The colleges are there for teaching science, engineering, literature. Stuff that is difficult to learn by yourself. (not impossible to learn) By providing a better environment they also help you to become a better person (with commitment, social responsibility etc). But that is not the primary goal. Even a lot of professors (in TN colleges) don't realize it when they ban T-shirts.

 
On 1:04 AM , Sarangan Rajamanickam said...

Sun Engineering College - It is a Junk Engineering College in Kanyakumari. I used it just to show the contrast.

I do not mean wearing T Shirts is not personal discipline. It is the mental attitude. That mental attitude cannot be obtained by everyone naturally. (Again there are exceptions). There is no doubt the colleges should teach their core competencies. But the personal discipline is also required.

I hope you would have read/seen the news on the doctors are bribed to operate and remove the hands of several children to make them beggars. They have done the job cleverly. They are talented in their field. Their college has taught them in an excellent way. But see how it is used?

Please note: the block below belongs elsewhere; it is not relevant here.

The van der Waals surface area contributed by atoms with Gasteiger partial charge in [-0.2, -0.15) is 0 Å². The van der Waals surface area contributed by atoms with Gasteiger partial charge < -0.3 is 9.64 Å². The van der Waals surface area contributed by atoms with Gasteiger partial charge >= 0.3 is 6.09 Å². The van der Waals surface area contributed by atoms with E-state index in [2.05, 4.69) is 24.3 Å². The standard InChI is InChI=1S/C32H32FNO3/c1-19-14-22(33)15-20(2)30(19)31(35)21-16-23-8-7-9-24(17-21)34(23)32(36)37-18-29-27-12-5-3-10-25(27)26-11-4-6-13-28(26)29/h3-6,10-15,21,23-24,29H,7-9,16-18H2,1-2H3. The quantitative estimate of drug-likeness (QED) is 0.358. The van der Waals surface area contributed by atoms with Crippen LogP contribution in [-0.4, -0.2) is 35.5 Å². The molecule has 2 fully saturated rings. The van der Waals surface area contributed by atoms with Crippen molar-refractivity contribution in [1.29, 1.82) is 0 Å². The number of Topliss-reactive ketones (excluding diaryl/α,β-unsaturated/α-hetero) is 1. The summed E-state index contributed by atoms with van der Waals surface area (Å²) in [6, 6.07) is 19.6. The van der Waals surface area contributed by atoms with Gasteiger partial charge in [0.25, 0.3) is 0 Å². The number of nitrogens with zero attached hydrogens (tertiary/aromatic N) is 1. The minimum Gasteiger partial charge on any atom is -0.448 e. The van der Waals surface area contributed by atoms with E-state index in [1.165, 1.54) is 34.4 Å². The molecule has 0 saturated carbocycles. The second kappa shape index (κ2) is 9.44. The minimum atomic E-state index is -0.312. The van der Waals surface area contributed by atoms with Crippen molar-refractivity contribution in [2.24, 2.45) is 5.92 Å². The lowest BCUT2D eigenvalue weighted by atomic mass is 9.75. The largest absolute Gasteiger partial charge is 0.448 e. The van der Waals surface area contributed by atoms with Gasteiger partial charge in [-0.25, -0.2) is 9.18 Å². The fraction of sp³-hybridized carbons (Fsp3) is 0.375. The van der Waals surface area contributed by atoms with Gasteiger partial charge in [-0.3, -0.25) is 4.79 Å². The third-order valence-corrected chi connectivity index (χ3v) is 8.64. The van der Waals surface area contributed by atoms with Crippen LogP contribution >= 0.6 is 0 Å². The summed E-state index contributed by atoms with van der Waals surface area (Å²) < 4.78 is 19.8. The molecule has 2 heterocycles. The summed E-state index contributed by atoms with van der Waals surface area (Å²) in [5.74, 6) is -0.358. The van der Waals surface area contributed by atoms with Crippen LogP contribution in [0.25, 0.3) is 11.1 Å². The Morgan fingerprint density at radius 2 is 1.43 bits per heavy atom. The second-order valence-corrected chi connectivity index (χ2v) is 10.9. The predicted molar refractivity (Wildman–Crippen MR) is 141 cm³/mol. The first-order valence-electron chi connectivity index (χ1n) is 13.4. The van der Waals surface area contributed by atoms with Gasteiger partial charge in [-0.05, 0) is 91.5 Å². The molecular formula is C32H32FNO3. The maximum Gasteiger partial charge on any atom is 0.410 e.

The Police Academy is training their students in an excellent way. Every person who comes out of the academy is of good physical health and uncorrupt. (Again leave out the recommendation junks) But then what happens?

You might say that people have to learn them by themselves. They should make their own rules. It is not possible for everyone?

So, what shall we do? Shall we not care about them? Shall we ignore them? Is this the World for survival of the Self disciplined? No. The only way is to teach - train them. It is possible to teach them along with the education. (Not by alloting 1 hour for moral science as in schools and in colleges. FYI.. Such a class is made compulsory in all TN Colleges)

Commitment. :-) Yes. You cannot teach this. How did they taught me commitment? I still remember Gnanam Sir (devi School) and MKS sir (RGM). I really have a high esteem for them. Because they are really committed to their work. They did their work with love. They taught me commitment not through the words but through their action. So, Can committment be taught? :-)